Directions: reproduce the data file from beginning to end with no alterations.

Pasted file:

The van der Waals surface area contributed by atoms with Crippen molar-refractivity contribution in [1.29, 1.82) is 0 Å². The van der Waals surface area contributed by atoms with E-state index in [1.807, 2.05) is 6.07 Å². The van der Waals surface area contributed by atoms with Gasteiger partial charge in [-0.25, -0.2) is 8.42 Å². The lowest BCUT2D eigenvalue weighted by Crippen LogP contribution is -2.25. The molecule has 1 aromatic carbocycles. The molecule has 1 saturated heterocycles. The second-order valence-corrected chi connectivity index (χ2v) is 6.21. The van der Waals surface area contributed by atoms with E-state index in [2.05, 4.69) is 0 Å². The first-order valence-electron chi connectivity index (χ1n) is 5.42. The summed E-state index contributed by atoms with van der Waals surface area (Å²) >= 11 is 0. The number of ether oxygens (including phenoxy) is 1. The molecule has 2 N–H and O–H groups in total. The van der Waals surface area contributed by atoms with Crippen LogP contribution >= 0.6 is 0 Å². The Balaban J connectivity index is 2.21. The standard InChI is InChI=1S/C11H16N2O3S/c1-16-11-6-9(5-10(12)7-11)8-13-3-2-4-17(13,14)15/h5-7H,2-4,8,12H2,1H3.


The van der Waals surface area contributed by atoms with Crippen molar-refractivity contribution in [1.29, 1.82) is 0 Å². The van der Waals surface area contributed by atoms with E-state index in [1.807, 2.05) is 6.07 Å². The van der Waals surface area contributed by atoms with Gasteiger partial charge in [-0.25, -0.2) is 8.42 Å². The lowest BCUT2D eigenvalue weighted by Crippen LogP contribution is -2.25. The molecule has 1 aromatic carbocycles. The molecule has 1 saturated heterocycles. The second-order valence-corrected chi connectivity index (χ2v) is 6.21. The van der Waals surface area contributed by atoms with E-state index in [2.05, 4.69) is 0 Å². The first-order valence-electron chi connectivity index (χ1n) is 5.42. The summed E-state index contributed by atoms with van der Waals surface area (Å²) >= 11 is 0. The number of ether oxygens (including phenoxy) is 1. The molecule has 2 N–H and O–H groups in total. The van der Waals surface area contributed by atoms with Crippen LogP contribution >= 0.6 is 0 Å². The Balaban J connectivity index is 2.21. The standard InChI is InChI=1S/C11H16N2O3S/c1-16-11-6-9(5-10(12)7-11)8-13-3-2-4-17(13,14)15/h5-7H,2-4,8,12H2,1H3.